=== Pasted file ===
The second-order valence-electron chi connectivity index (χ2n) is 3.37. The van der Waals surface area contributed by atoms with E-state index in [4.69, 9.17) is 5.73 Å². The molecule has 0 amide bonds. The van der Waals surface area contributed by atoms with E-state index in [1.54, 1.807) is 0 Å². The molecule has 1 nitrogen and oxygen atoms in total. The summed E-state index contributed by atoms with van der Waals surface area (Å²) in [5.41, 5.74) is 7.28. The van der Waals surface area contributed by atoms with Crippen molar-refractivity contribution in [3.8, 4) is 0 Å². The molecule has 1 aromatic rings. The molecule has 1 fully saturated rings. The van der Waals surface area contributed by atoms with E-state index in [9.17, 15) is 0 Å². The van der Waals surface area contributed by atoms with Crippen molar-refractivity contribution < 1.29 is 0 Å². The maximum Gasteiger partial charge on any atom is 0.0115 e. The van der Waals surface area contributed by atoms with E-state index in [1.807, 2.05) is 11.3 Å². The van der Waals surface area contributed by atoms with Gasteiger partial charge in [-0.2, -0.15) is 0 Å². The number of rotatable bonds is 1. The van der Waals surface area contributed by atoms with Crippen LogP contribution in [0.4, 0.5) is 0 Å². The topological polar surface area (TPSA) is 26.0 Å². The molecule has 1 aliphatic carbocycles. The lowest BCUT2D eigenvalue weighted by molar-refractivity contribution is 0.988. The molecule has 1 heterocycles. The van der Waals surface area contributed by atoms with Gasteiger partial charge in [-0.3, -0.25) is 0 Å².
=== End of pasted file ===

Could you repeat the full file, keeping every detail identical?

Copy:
The second-order valence-electron chi connectivity index (χ2n) is 3.37. The van der Waals surface area contributed by atoms with E-state index in [4.69, 9.17) is 5.73 Å². The molecule has 0 amide bonds. The van der Waals surface area contributed by atoms with E-state index in [1.54, 1.807) is 0 Å². The molecule has 1 nitrogen and oxygen atoms in total. The summed E-state index contributed by atoms with van der Waals surface area (Å²) in [5.41, 5.74) is 7.28. The van der Waals surface area contributed by atoms with Crippen molar-refractivity contribution in [3.8, 4) is 0 Å². The molecule has 1 aromatic rings. The molecule has 1 fully saturated rings. The van der Waals surface area contributed by atoms with E-state index in [9.17, 15) is 0 Å². The van der Waals surface area contributed by atoms with Crippen molar-refractivity contribution < 1.29 is 0 Å². The maximum Gasteiger partial charge on any atom is 0.0115 e. The van der Waals surface area contributed by atoms with E-state index in [1.807, 2.05) is 11.3 Å². The van der Waals surface area contributed by atoms with Gasteiger partial charge in [-0.2, -0.15) is 0 Å². The number of rotatable bonds is 1. The van der Waals surface area contributed by atoms with Crippen LogP contribution in [0.4, 0.5) is 0 Å². The topological polar surface area (TPSA) is 26.0 Å². The molecule has 1 aliphatic carbocycles. The lowest BCUT2D eigenvalue weighted by molar-refractivity contribution is 0.988. The molecule has 1 heterocycles. The van der Waals surface area contributed by atoms with Gasteiger partial charge in [-0.3, -0.25) is 0 Å².